These accuracies provide valuable insights into the extent to which the GEBVs reflect the true genetic merit of the animals for specific traits. It is important to note that the accuracies we observed were generally lower, falling within the range recommended by BREEDPLAN, an Australia-based commercial company specializing in cattle evaluation. In BREEDPLAN, breeding values below 50% accuracy are considered preliminary and could undergo changes in the future with the inclusion of more direct performance information. On the other hand, values above 90% are highly reliable and less likely to significantly alter even with additional information. Breeding values falling between 50% to 90% accuracy represent varying degrees of reliability depending on the available information. The lower accuracies in the range can be attributed to factors such as the complex genetic architecture of these traits, limited available information on the animals, and the inherent challenges in accurately measuring and assessing these traits [36].
Over the past two decades, various statistical techniques have emerged for predicting GEBV. Notably, the genomic BLUP models and Bayesian variable selection or variable shrinkage models have gained widespread recognition and utilization. The idea of enhancing body conformation traits of Korean Holsteins by GS led to the estimation of GEBVs and their accuracy using GBLUP model, which presupposes a homogenous variance across SNPs and an equal contribution from each SNP to the overall variance [37]. Approximately a decade ago, Misztal et al [38] introduced a novel approach known as the single-step genomic BLUP method (ssGBLUP). This approach uses all available pedigree, genotypic, and phenotypic information, both from genotyped and non-genotyped individuals simultaneously. The use of ssGBLUP has been shown to significantly increase the accuracy of genomic prediction compared to methods that only utilize genotyped individuals. It’s important to note that maintaining accurate pedigree records can be a challenging and occasionally error-prone task. Despite these challenges, the GBLUP method remains a popular choice for practical genomic evaluations in dairy cattle. The widespread application of GBLUP within livestock species is primarily due to the polygenic nature observed in most traits [39]. Additionally, the GBLUP method is favored for its simplicity, lower computational requirements, and higher accuracy in contrast to the conventional pedigree-based BLUP (PBLUP) approach [37]. Other species have transitioned away from GBLUP to single-step methods, especially in dairy cattle, largely due to the cost and technical complexities associated with the latter. While GBLUP or SNPBLUP might act as an additional step to the PBLUP evaluation, they have been more straightforward to implement in dairy cattle compared to single-step methods, particularly when dealing with large datasets.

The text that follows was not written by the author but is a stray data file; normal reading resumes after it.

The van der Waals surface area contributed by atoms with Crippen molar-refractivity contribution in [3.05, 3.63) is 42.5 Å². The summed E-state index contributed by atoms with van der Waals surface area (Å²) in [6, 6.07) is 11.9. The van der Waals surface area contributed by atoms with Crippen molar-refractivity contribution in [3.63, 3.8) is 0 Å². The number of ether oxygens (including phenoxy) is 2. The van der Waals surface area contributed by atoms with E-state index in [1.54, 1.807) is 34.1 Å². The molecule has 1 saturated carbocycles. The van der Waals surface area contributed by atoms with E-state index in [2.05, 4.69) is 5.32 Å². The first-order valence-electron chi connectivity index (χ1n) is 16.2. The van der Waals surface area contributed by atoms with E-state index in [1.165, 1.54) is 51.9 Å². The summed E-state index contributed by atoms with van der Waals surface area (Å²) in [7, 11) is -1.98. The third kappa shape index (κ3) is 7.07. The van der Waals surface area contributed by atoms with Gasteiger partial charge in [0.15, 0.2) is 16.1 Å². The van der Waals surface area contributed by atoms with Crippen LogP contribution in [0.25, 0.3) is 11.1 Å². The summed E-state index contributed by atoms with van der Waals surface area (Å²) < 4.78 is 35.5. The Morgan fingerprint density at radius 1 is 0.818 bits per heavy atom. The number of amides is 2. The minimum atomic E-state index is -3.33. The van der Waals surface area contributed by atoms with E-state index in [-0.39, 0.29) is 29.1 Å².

Among the body conformation traits, locomotion, rump angle, udder depth, udder texture, fore udder attachment, rear udder width, and overall conformation score exhibited the highest accuracies, with values of 0.0.45, 0.46, 0.48, 0.49, 0.45, 0.45, and 0.46, respectively. This suggests that these traits have a relatively stronger genetic basis and are more predictable through GEBV analysis. The higher accuracies observed for these traits indicate that genetic predictions for locomotion, rump angle, udder depth, udder texture, fore udder attachment, rear udder width, and overall conformation score can be relied upon with greater confidence in breeding decisions. It is important to acknowledge that the accuracies of GEBVs for body conformation traits are influenced by several factors, including heritability estimates, the size and quality of the reference population, and the availability of phenotypic and genomic data [40]. The accuracy of GEBVs can be further improved by increasing the size and diversity of the reference population, enhancing data quality, and employing advanced statistical methodologies.


In conclusion, our study highlights the varying accuracies of GEBVs for different body conformation traits in Holstein cattle. While some traits demonstrated higher accuracies, indicating their suitability for selection and breeding purposes, others exhibited lower accuracies, suggesting the need for further research and refinement. Our results provide valuable guidance for breeders and stakeholders in the Korean Holstein industry. By leveraging the GEBV accuracy estimates, breeders can make informed decisions to optimize selective breeding strategies, ultimately leading to the enhancement of desired traits and the overall genetic progress of the population. Our study underscores the significance of genomic information in modern breeding practices and sets a foundation for future advancements in Holstein breeding programs. These findings contribute to our understanding of the genetic potential and predictability of body conformation traits in Holstein cattle and can inform breeding programs aimed at improving these traits in the future.



We certify that there is no conflict of interest with any financial organization regarding the material discussed in the manuscript.